• '" and "' are unusable for the human (' duplicates "), and -I repeat this here since 2013- this monospace hack is poor (see e.g. this link) and should be avoided (even if we'd prefer these punctuations straight).

So, what I'll recommend you (to try - not exhaustively):

unchanged 5x4 uppercase (even though I already indicated a few ambiguities - but you still need to learn pixel art, see. e.g. "P" v.s. "R");

+ 4x4 lowercase (so that you don't waste the grid anymore and can add your 4 x-height ex-hacks)

+ 3x4 numerics (not 4x4 any longer because of the latter suggestion)

+ (almost?) unchanged punctuations/symbols (1x1 till 5x4, and not 5x5 of course, and if you need your font to be compatible as proportional, edit ' or/and ").

Comment by dpla 15th December 2017
Comment by dpla 16th December 2017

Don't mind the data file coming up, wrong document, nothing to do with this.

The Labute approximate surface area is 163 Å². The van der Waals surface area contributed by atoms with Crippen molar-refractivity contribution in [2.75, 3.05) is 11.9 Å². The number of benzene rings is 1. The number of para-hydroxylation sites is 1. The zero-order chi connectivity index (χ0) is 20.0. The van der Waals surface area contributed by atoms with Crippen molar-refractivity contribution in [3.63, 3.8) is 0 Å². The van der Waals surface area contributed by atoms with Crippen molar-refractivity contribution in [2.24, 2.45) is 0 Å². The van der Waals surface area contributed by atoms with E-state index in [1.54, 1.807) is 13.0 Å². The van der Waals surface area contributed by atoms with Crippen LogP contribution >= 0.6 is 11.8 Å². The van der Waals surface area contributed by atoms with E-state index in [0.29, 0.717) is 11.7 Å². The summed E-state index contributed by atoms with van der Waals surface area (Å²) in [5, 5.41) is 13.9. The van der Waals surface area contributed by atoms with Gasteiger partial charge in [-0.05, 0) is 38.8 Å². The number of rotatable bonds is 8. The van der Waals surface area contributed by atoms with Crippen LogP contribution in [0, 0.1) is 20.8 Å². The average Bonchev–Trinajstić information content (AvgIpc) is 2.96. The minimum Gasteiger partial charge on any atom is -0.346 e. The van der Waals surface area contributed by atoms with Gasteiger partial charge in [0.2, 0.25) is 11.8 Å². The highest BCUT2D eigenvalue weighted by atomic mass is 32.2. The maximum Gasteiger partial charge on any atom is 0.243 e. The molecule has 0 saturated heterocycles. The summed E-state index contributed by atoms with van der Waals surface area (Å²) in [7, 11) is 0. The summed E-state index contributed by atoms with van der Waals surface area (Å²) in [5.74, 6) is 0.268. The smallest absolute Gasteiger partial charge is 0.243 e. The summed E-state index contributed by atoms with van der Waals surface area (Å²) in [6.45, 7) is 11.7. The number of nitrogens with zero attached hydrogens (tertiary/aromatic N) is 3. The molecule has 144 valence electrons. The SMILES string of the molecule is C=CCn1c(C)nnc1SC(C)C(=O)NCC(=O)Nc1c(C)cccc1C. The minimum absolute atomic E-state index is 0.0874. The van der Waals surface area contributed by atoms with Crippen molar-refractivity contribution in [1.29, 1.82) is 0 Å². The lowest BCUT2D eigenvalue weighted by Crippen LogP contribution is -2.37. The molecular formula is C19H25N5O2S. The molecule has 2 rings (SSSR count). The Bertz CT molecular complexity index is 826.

In my new suggestion above, I left several inconsistencies from your latest update (i.e. potential ambiguities).
I remind you of the problem: if you set a rigid rule of square or round glyphs, you lose many solutions (similarities being chosen over the discriminations).
As a result, many difficulties might spoil the readability, pixel-wise.
This is the same syndrom as wanting to put a black square in any ambiguous situation (i.e. unmastered compression = too much weight, or/and overlaid and unmodified segments of glyphs).
But in my opinion, your "fs 5x4" confirms the lack of conventional pixel art tools in the current fontstructor, especially an overview of all the grids in a strict and visual grid.
I mean, you repeated the same ambiguities, without fixing them, even without understanding why I edited your flawed glyphs (you can check and compare after the list below).
Let me give you these examples of the lack of concern in your design (if I were you, I'd use a conventional bitmap editor before any of such low-res fontstruction):
• C < G (+ 1 dot)
• K < H (+ 1 dot)
• O < Q (+ 1 dot)
• a < d (+ 1 dot)
• 6 < b (+ 1 dot)
• B ~ D (1 dot moved)
• c ~ o (1 dot moved)
• J & Ss (uncommon shapes)
• ? v.s. ! (unpaired)
• _ (n/a shortening)